Lutyen’s Delhi: Rashtrapati Bhavan – The Viceroy’s Palace

Lutyens’ Delhi is the area in New Delhi named after the leading British architect Edwin Lutyens (1869–1944), who was responsible for much of the architectural design and building when India was part of the British Empire in the 1920s and 1930s. This also includes the Lutyens Bungalow Zone (LBZ).[1] The gem and prime achievement of Lutyen’s Delhi is Rashtrapati Bhawan, once known as the Governor-General’s House, a magnificent building designed by Lutyens between 1911-1916. The Governor-General of India, or Viceroy, was the head of the British Administration from 1858 to 1947 (India’s independence) and remained in office until India had adopted its republican constitution in 1950. Today, it is the residence of the President of India. The story goes that Lord Irwin constantly got lost in its 340 rooms (and fumed over it too). Everything about the building is big and grand – stairs, ceilings, ornaments and furniture to reinforce the importance of its occupant.

Mahatma Gandhi, who highly respected Lord Irwin (see Gandhi-Irwin pact), famously and pragmatically suggested to him it should be turned into a hospital for the poor. Rashtrapati Bhawan is used to describe the President’s Estate as well as the beautiful Mughal Gardens. The Viceroy’s Palace is bigger than Versailles, and used to employ 6,000 servants of which 400 were gardeners to groom its Mughal Gardens to English perfection. It’s become a tradition to open the Gardens for the general public every February. The entire complex displays a wondrous mix of architectural styles, i.e. the most magnificent Durbar Hall under the main dome, which showcases the best of Indian and British architectural elements. The columns at the front entrance to the Durbar Hall have bells carved into their capitals, following the Lutyens’ reasoning that “the ringing of bells sound the end of an empire and stone bells never sound!”. Despite this, the empire came to an end a brief 16 years later. The guard changing ceremony resembles the one at Buckingham Palace, uniforms, horses, flags etc. included and can be seen every day at 11:00am.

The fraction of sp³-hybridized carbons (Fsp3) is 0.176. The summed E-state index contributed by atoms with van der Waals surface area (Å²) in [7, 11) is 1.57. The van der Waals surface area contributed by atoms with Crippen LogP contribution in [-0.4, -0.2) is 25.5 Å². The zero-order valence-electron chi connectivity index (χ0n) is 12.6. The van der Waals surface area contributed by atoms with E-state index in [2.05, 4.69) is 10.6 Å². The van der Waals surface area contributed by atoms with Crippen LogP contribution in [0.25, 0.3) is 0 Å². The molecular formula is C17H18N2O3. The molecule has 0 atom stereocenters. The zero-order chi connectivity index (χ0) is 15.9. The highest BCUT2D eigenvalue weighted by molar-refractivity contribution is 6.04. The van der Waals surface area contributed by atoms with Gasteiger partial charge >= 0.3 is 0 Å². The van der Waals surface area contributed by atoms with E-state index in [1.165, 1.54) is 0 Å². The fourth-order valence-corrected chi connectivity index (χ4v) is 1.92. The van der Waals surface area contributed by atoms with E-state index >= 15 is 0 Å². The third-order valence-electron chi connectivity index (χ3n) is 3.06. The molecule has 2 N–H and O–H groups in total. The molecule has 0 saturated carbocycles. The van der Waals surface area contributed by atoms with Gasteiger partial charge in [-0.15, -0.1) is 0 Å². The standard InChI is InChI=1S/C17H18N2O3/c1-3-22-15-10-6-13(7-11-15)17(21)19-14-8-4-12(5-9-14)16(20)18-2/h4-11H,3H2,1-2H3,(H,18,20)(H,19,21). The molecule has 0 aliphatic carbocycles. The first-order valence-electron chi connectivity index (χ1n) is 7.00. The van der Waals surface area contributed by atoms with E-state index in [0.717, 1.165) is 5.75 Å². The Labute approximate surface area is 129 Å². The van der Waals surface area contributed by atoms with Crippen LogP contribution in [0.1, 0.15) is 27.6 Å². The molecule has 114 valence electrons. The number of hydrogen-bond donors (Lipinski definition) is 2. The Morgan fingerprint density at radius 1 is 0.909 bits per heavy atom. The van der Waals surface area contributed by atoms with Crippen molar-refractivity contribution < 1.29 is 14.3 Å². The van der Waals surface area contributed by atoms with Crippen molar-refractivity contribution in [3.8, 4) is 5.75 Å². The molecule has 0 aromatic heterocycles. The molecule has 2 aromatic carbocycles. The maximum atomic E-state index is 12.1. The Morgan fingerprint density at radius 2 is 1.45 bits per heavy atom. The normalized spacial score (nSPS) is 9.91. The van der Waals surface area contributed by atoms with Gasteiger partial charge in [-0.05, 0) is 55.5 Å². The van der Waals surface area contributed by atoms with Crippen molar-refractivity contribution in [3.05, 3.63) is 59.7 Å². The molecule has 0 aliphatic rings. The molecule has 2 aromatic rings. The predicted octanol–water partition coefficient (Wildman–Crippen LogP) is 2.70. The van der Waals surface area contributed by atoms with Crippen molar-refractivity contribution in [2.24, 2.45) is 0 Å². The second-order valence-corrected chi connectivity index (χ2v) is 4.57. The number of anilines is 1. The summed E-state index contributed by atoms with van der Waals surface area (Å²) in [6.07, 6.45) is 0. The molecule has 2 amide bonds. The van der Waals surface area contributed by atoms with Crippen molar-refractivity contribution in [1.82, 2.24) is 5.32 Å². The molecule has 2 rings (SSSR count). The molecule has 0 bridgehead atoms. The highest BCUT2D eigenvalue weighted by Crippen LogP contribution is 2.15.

India’s capital shifted from Calcutta to Delhi in 1911. The foundation stone for New Delhi was laid on 15 December 1911 by King George V and Queen Mary under a purposely built Shah Jahani Dome. The ceremony indicated that the British Empire saw itself as the legitimate successor of the Mughals, and the power of the Raj was to be expressed in the same monumental way as Shah Jahan had expressed the authority of the Mughals in Delhi.

Lutyen planned “his” Delhi, the administrative district, on the most spacious garden city lines with the great avenues decorated with classical buildings amongst a lush landscape. Three major visual corridors dominated the layout, linking the governmental district with three other important monuments in the city: Jama Masjid, Indraprastha, Safdarjung’s Tomb[2]. The plan reflects Lutyen’s passion for geometric symmetry, showcased by the sequences of triangles and hexagons, sightlines and axes. It further incorporates generous green space, watercourses and the integration of trees and flowerbeds into the existing landscape. The avenues were kept extremely wide to create a majestic feeling, back then as now capable of accommodating heavy traffic.

Sir Edwin Lutyen was assisted by English architect Sir Herbert Baker. Baker, who predominantly worked in South Africa on architectural commissions, designed the Secretariat Building in an Indo-Saracenic revival style, where he incorporated Mughal and Rajasthani architectural style and motifs into a classic layout. Baker assisted also with Rashtrapati Bhavan and together they designed the Parliament House; built with indigenous Indian materials and by Indian labour, the overall architecture of the building shows strong Indian tradition with plenty of Indian symbols.